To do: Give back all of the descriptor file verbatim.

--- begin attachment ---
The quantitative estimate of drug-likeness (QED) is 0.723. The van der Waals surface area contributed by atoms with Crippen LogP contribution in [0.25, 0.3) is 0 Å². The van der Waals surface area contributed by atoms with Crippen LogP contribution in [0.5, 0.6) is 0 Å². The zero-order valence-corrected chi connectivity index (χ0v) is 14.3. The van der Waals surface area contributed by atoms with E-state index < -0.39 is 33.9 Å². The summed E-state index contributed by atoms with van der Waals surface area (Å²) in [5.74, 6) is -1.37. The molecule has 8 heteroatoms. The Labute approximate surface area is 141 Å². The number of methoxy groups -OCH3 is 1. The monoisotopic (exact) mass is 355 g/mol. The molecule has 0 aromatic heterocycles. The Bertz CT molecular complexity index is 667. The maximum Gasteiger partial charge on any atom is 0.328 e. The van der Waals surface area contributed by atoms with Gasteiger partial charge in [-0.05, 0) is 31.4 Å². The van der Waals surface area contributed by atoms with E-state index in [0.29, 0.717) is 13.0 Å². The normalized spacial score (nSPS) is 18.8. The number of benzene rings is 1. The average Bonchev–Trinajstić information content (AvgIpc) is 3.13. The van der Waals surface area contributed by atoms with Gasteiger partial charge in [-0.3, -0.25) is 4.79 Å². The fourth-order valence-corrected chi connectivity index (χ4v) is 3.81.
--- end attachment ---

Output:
The quantitative estimate of drug-likeness (QED) is 0.723. The van der Waals surface area contributed by atoms with Crippen LogP contribution in [0.25, 0.3) is 0 Å². The van der Waals surface area contributed by atoms with Crippen LogP contribution in [0.5, 0.6) is 0 Å². The zero-order valence-corrected chi connectivity index (χ0v) is 14.3. The van der Waals surface area contributed by atoms with E-state index < -0.39 is 33.9 Å². The summed E-state index contributed by atoms with van der Waals surface area (Å²) in [5.74, 6) is -1.37. The molecule has 8 heteroatoms. The Labute approximate surface area is 141 Å². The number of methoxy groups -OCH3 is 1. The monoisotopic (exact) mass is 355 g/mol. The molecule has 0 aromatic heterocycles. The Bertz CT molecular complexity index is 667. The maximum Gasteiger partial charge on any atom is 0.328 e. The van der Waals surface area contributed by atoms with Gasteiger partial charge in [-0.05, 0) is 31.4 Å². The van der Waals surface area contributed by atoms with E-state index in [0.29, 0.717) is 13.0 Å². The normalized spacial score (nSPS) is 18.8. The number of benzene rings is 1. The average Bonchev–Trinajstić information content (AvgIpc) is 3.13. The van der Waals surface area contributed by atoms with Gasteiger partial charge in [-0.3, -0.25) is 4.79 Å². The fourth-order valence-corrected chi connectivity index (χ4v) is 3.81.